Grete, the fisherman’s daughter, is not just very bright but an expert at solving riddles. Together with her parents, she even finds a brilliant and rather unusual way of visiting the King, overcoming his rather tricky instructions for all potential guests: »Driven – not driven. At night – in bright sunshine. Swift – and slow. Blond curls – black hair. With a gift – without a gift«. Grete and the King fall in love. She is crowned Queen – at least for a while, for the King is a very proud monarch and trouble is inevitable. But Grete is pretty resilient, and in the end beats her sweetheart at his own game with wit and compassion. Martin Smolka’s (*1959) opera for children from 2006 is brimming with fun and riddles. It also features original and unusual sounds that will delight and surprise all audience members, young or old. This brainteasing bonanza has been staged by director Andrea Kramer, who specialises in children’s theatre, with four singers, one actor, 13 musicians and lots of fun.
What if, somewhere in the world, there existed a tiny little kingdom of tiny little people who loved nothing better than to play and solve puzzles all day long? Or make up stories like the one about clever Grete, for example, who has a knack for solving seemingly unsolvable yet wonderful riddles. That would be fantastic – and everyone could join in the puzzling!
And the story of Grete goes like this: The miller and the fisherman are quarrelling about who really owns the water. They take their disagreement to the King. But before passing judgement, he gives them three riddles to solve by the next day: Which one thing is most useful to humankind? What is more beautiful than anything else in the world? And: Who or what is humankind’s worst enemy?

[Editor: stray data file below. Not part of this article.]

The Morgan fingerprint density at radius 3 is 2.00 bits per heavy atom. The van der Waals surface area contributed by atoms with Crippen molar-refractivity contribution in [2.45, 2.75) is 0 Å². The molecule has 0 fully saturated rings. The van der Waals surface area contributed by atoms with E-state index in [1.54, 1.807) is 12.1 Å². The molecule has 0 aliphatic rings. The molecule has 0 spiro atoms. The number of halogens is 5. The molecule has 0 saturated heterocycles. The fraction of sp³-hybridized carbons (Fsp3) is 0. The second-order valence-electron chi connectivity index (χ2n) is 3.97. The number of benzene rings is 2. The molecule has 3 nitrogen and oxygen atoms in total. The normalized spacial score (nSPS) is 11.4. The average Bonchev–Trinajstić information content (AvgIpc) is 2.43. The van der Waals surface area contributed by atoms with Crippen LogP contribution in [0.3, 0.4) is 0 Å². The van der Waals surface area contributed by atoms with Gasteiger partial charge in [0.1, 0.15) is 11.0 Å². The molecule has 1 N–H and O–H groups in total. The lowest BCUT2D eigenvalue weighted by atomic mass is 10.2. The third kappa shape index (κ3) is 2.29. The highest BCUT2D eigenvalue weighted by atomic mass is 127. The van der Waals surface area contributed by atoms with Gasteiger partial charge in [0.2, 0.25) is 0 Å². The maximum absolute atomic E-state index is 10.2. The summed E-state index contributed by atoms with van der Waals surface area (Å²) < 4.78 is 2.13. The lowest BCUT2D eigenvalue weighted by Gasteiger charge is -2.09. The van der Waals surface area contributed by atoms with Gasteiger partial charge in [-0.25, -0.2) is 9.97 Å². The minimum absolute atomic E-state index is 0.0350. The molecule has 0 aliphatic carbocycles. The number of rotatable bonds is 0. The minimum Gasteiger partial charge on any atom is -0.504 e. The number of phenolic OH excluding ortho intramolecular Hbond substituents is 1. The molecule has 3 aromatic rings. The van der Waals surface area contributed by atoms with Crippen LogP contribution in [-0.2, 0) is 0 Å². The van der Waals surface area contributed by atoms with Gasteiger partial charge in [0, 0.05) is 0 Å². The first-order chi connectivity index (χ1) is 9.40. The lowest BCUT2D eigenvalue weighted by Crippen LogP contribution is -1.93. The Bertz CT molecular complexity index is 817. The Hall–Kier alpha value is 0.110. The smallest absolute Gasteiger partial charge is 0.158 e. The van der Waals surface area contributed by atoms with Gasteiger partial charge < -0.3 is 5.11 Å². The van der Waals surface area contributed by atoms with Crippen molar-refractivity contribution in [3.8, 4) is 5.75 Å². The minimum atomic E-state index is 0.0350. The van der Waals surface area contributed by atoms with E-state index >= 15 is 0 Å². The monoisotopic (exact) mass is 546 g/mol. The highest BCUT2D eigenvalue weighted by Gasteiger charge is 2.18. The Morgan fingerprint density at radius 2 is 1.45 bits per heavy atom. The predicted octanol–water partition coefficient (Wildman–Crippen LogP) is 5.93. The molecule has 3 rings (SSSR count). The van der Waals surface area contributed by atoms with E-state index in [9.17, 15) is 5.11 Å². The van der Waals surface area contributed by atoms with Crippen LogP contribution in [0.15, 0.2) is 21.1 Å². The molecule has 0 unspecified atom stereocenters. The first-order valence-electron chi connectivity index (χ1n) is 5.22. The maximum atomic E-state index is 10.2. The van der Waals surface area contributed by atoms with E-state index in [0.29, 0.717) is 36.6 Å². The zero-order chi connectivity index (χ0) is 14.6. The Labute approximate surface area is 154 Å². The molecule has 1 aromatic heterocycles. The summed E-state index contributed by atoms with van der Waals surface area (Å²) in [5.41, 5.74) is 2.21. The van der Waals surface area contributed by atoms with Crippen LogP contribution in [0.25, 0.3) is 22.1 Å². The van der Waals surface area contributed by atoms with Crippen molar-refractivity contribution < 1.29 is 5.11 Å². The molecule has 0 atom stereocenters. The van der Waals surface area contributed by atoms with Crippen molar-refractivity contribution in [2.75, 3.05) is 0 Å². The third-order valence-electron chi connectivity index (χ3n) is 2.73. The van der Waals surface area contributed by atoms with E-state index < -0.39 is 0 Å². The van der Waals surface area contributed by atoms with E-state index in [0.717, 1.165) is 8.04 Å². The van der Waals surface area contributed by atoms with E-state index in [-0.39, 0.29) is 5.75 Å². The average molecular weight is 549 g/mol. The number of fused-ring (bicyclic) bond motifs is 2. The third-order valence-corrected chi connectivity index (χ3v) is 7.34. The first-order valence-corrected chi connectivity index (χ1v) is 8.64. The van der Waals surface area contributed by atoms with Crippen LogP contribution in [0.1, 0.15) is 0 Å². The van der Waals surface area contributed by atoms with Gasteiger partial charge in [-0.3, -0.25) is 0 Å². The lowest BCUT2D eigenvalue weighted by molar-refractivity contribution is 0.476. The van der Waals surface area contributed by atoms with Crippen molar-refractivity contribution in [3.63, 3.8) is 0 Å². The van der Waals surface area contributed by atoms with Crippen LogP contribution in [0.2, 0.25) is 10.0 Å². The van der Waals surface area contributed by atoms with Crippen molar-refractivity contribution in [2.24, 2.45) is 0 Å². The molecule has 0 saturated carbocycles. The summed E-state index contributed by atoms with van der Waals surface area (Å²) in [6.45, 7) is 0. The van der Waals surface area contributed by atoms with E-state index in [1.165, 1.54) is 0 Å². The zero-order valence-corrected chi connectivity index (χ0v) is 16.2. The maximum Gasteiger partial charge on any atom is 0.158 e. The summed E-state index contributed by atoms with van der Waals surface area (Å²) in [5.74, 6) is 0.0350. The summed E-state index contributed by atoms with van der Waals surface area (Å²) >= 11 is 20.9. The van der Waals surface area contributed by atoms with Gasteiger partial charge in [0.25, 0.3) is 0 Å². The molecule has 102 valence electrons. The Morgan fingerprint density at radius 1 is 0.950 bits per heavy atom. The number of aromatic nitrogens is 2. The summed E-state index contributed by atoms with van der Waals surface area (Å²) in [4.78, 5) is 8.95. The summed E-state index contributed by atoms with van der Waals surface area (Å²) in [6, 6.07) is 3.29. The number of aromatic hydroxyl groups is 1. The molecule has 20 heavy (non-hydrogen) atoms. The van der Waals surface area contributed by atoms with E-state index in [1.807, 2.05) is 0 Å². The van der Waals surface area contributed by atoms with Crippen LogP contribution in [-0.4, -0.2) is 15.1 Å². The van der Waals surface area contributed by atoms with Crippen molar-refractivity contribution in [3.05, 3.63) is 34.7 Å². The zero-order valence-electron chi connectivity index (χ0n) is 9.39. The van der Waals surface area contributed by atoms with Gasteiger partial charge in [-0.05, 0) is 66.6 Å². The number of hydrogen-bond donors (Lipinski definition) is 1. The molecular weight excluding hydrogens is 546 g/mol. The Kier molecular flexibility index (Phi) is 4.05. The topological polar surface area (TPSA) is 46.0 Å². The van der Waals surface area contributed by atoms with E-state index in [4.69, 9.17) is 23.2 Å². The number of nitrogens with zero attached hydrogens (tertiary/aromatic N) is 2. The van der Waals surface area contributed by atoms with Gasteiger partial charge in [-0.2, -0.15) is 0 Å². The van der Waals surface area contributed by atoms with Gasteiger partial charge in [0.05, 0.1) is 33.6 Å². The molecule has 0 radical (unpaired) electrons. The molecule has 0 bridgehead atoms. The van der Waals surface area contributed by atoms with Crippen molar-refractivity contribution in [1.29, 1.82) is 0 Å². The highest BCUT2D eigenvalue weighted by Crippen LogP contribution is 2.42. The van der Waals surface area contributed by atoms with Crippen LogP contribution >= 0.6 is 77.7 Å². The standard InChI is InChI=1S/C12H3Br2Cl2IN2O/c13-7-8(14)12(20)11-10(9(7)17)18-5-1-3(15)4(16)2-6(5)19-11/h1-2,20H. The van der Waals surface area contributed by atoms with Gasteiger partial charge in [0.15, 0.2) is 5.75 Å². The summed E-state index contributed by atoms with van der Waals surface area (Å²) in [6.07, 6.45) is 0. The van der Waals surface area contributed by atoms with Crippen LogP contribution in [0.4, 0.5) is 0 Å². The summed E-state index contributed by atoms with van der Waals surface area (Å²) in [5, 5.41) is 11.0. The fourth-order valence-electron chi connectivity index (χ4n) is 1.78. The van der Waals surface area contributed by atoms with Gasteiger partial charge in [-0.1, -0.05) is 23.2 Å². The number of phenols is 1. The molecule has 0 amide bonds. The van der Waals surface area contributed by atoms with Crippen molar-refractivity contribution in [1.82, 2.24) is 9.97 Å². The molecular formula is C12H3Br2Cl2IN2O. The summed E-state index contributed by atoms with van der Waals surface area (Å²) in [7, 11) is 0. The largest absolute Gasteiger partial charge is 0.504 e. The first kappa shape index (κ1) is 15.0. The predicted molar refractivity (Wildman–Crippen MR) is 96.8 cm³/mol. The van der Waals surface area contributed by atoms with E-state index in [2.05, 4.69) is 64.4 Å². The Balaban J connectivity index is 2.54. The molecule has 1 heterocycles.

In desperation, the fisherman has a brilliant idea how to get out of the mess: He simply asks his clever daughter Grete. As expected, she comes up with some very imaginative solutions to the riddles, and when he comes to the King the next day, the monarch is very impressed by the fisherman’s answers and settles the dispute in his favour.
However, the King suspects that the fisherman didn’t solve the riddles alone. After some hesitation, the fisherman confesses that his daughter helped him. The King is now eager to meet the girl, so he invites Grete to the castle. But: »Driven – not driven. At night – in bright sunshine. Swift – and slow. Blond curls – black hair. With a gift – without a gift«. That’s how she must come to him.
Quick as a flash, the clever girl builds herself a scooter with which she can both drive and walk to the castle at one and the same time. Her mother and father help her with the other tasks. When Grete finally stands before the King, he immediately falls in love with her and the two marry. There is only one thing she must promise her husband: She must NEVER interfere in the affairs of state. Grete immediately gives him her word. And the riddle-solving continues. A horse dealer and an ox trader start arguing about a foal that has run away from its mother and started suckling from an ox. When the King decides in the ox trader’s favour, the frantic horse dealer secretly turns to the Queen. With a guilty conscience about breaking her promise not to interfere, she advises the dealer how to get his foal back. Her plan works. The King, however, immediately guesses who helped the horse dealer, disowns his wife for her interference and sends her back to live with her parents in the fishing hut.
She is only allowed to take one thing from the castle, namely that which she most treasures. Clever as she is, Grete devises a cunning plan: She rolls her husband up in a carpet and takes him to the fishing hut. When the King wakes up there the next morning and Grete tells him that HE is the dearest thing in the whole castle to her, he happily returns home with his wife. Because she is so intelligent and so much better at solving riddles than he, the King crowns her »Queen Rolleriana, the First«. And so they lived happily ever after until the end of their riddle-filled days!